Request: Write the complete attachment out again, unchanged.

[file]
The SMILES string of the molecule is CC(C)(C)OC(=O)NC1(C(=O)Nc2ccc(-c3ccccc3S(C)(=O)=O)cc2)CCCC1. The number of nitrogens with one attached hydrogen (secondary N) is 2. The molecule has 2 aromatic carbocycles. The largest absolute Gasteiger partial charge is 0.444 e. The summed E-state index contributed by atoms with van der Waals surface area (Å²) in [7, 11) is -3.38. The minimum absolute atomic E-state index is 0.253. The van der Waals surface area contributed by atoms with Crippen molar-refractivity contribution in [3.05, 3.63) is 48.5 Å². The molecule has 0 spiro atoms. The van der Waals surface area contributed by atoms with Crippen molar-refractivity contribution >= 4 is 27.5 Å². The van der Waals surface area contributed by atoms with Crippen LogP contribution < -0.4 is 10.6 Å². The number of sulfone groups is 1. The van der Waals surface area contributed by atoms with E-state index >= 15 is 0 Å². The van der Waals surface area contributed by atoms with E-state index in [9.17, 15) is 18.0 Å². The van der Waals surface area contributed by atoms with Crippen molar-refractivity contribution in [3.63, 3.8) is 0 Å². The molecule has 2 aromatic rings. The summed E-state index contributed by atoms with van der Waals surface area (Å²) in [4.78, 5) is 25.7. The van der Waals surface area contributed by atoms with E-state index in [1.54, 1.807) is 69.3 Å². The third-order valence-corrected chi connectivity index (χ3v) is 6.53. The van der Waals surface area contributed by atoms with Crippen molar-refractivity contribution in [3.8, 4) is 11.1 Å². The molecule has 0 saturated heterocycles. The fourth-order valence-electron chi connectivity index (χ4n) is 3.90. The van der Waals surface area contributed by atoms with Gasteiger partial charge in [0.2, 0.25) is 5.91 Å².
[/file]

The SMILES string of the molecule is CC(C)(C)OC(=O)NC1(C(=O)Nc2ccc(-c3ccccc3S(C)(=O)=O)cc2)CCCC1. The number of nitrogens with one attached hydrogen (secondary N) is 2. The molecule has 2 aromatic carbocycles. The largest absolute Gasteiger partial charge is 0.444 e. The summed E-state index contributed by atoms with van der Waals surface area (Å²) in [7, 11) is -3.38. The minimum absolute atomic E-state index is 0.253. The van der Waals surface area contributed by atoms with Crippen molar-refractivity contribution in [3.05, 3.63) is 48.5 Å². The molecule has 0 spiro atoms. The van der Waals surface area contributed by atoms with Crippen molar-refractivity contribution >= 4 is 27.5 Å². The van der Waals surface area contributed by atoms with Crippen LogP contribution < -0.4 is 10.6 Å². The number of sulfone groups is 1. The van der Waals surface area contributed by atoms with E-state index >= 15 is 0 Å². The van der Waals surface area contributed by atoms with E-state index in [9.17, 15) is 18.0 Å². The van der Waals surface area contributed by atoms with Crippen molar-refractivity contribution in [3.63, 3.8) is 0 Å². The molecule has 2 aromatic rings. The summed E-state index contributed by atoms with van der Waals surface area (Å²) in [4.78, 5) is 25.7. The van der Waals surface area contributed by atoms with E-state index in [1.54, 1.807) is 69.3 Å². The third-order valence-corrected chi connectivity index (χ3v) is 6.53. The van der Waals surface area contributed by atoms with Crippen molar-refractivity contribution in [3.8, 4) is 11.1 Å². The molecule has 0 saturated heterocycles. The fourth-order valence-electron chi connectivity index (χ4n) is 3.90. The van der Waals surface area contributed by atoms with Gasteiger partial charge in [0.2, 0.25) is 5.91 Å².